I felt prompted to ask this new sister to teach me how to make her country’s traditional tortillas (no thanks! Too much work for me!) and she did! While I watched her knead the tortilla dough for almost 30 minutes, I could see her have the opportunity to push out her frustrations, pain and sorrow into the dough, and then rest and enjoy eating her tortillas with a huge weight lifted from her shoulders. Right before Hermana Bass was transferred, she gave Joy Boy a stuffed owl. I had no idea how much it meant to him, until she came back with her family and stopped to say hello. Sweet girls! It is always a blessing to meet these selfless young adults!
After Hermana Bass was transferred, this cute companionship was made, Hermana Varela (Honduras) and Hermana Hansen (Utah). Sadly, they were only together for a few short weeks, due to Hermana Hansen needing to go back to Utah for some help with her health (she was then reassigned to serve in Texas!). I’ll be honest, had I not had that positive tortilla moment with Hermana Varela, I think she might have thought I wasn’t a help to the missionaries (I encouraged her companion to seek help, even if it meant she might need to leave Costa Rica). That was a tough moment for us all, but in the end, I think Hermana Varela knew what was best for Hermana Hansen and accepted it.
Thank heaven Joy Boy has loved living in the mission field, so much so he has kept track of all the missionaries we have fed over the last 4 years. Without his leather journal, I would have forgotten that two companionships came through our home.
Elder Ferufino (Honduras) and Elder Carion (Honduras), as well as Elder Parma (Uruguay) and Elder Munoz (Panama). Both of these Elder companionships came through while Paul was Bishop, and it was during the time that we had to pull back on feeding the missionaries to once a month (just Fast Sunday). But I did find a great picture of the first set of Elders me toned, making sugar cookies for the first time.
Oh how these missionaries love to learn about new things! The spirit of learning truly is contagious when you get to be around missionaries.
Next came three companionships with this Elder on the left, Elder Latu (New Zealand). He is a spiritual GIANT!!! Our family fell in love with him IMMEDIATELY!!! Because of my interaction with Polynesians in Utah, I instinctively knew how to best take care of him . . . Offer him LOTS of food!! (lasagna 😉) This guy was the best! He ALWAYS wears a smile on his face and he gives 💯% every day! He was transferred to our area while Paul was Bishop. Boy was that a blessing for us all!!
His first companionship was with Elder Munoz (Panama – sorry, no picture), then Elder Gibson (pictured above – Colorado). We even got to spend Christmas with Elder Latu and Elder Gibson. Hearing them talk with their families was a much needed experience fir me, because it helped me prepare for my turn to be on the receiving end of one of those calls! We sure did love this companionship. Elder Gibson was transferred to Guanacaste right after Christmas. It was hard to see these two split up, but we sure had fun while it lasted.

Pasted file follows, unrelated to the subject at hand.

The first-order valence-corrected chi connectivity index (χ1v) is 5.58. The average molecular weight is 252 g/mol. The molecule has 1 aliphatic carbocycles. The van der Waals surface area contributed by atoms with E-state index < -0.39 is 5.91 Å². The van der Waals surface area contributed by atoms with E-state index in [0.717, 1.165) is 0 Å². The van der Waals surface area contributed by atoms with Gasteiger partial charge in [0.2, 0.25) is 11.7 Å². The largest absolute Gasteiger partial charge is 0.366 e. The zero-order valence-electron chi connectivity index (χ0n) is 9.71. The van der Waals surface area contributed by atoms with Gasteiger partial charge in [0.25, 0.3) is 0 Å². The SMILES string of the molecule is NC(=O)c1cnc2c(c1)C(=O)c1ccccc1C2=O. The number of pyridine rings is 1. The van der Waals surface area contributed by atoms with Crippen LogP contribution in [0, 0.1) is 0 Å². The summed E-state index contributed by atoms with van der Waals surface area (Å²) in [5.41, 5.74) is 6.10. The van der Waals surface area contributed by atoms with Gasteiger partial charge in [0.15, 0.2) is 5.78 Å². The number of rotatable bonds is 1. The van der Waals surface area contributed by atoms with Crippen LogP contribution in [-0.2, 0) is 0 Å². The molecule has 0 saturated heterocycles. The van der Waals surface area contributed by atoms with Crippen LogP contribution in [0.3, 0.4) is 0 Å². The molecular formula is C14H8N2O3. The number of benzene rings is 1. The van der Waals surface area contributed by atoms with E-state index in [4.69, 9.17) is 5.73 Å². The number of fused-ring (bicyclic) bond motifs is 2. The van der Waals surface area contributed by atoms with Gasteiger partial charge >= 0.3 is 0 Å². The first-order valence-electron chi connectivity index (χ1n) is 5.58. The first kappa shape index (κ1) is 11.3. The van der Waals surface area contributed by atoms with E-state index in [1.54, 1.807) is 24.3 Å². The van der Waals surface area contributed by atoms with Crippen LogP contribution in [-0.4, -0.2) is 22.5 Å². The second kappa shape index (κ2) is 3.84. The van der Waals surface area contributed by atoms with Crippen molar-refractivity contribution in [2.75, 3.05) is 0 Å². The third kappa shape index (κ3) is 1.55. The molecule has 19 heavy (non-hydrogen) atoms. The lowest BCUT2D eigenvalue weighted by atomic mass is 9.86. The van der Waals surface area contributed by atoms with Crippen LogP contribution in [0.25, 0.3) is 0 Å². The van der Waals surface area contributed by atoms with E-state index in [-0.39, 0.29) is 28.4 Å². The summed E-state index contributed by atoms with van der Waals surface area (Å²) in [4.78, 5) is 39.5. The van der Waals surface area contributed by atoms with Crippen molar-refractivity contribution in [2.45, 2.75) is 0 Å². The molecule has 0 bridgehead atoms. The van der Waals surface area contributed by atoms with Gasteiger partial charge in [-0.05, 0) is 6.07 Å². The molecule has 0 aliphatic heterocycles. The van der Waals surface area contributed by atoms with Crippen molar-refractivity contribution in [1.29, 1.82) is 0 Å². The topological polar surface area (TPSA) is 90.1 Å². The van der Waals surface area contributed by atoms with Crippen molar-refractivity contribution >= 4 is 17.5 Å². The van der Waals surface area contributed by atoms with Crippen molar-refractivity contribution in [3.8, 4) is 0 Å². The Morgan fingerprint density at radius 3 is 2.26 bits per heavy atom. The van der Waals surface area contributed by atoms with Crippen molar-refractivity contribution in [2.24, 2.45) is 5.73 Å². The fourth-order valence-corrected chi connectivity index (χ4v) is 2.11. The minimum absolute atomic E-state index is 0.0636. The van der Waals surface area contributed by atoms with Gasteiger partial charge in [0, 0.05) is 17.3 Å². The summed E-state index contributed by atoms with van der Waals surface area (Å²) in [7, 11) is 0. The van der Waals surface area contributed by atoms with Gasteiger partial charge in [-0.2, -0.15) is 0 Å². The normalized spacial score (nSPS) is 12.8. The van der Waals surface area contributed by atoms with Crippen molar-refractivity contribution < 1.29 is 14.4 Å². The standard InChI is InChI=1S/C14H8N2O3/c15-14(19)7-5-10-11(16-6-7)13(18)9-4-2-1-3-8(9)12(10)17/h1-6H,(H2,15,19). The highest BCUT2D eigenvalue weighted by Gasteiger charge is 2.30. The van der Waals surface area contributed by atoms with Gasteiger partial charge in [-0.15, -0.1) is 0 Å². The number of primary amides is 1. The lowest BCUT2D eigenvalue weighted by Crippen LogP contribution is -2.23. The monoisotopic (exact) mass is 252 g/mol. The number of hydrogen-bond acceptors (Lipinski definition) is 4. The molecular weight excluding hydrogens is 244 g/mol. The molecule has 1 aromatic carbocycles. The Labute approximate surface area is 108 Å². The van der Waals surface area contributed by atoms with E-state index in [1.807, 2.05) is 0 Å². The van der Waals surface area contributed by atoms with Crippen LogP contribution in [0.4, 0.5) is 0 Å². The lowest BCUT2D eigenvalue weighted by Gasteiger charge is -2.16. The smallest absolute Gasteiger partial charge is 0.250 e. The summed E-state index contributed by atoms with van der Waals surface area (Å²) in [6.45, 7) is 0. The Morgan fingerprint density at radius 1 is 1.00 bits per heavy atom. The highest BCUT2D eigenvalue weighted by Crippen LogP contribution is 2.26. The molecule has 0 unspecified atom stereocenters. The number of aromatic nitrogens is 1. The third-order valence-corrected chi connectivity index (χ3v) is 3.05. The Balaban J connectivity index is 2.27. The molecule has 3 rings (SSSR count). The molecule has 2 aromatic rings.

When Paul was called to be in the Stake Presidency, and finally released 9 weeks later as Bishop, Elder Urbina (Honduras) joined Elder Latu. Elder Urbina was still in the Belén ward when we left. He stayed there for several changes. Due to mine and Paul’s Stake callings, feeding the Elders became harder and harder to do. So we really don’t know who his companions were. 😔
Once we moved to Santa Barbara, we had to get on a waiting list to feed the Elders. So we never really got to know this companionship, but we did get to know Elder Rivera (Elder on the left – Mexico) better once his “gringo” companion Elder Rogers (pictures below – Utah) arrived.
And that takes us to present day! Today actually. Elder Munoz (farthest on the left – and yes, the same Munoz from earlier, we have him once again, just in a new area), Elder Rogers (who served first with Elder Rivera), Elder Hidalgo (an A.P. from El Salvador/Costa Rica), and Elder Hernandez (the greenie – from El Salvador).
We finally have the privilege of feeding the missionaries once again, on each Fast Sunday. And I love it! Taking a few months off of regularly feeding the missionaries gave us all the chance to remind ourselves of the sacrifice that is needed to help further this work along. But it also has been a great blessing, especially with not having El Gringo around.
Because BY FAR he is our FAVORITE missionary!!!! Elder Whitchurch arrived in his first area – Maipu, Corrientes, Resistencia, Argentina (think of: Holladay, Salt Lake City, Utah, USA) last Wednesday, January 2, 2019. His trainer is Elder Smith (we don’t know from where, other than the USA). His Mission President is President Alejandro Salvador Patanía (Argentina). We look forward to receiving his emails each Monday! And we only have 19 more weeks until Mother’s Day! 🤗😍☺️🥰
Thanks Joy Boy!! This was a fun walk down memory lane. Without you, I wouldn’t have had a post worth posting. I love your Family History instincts. Thanks for your help!!!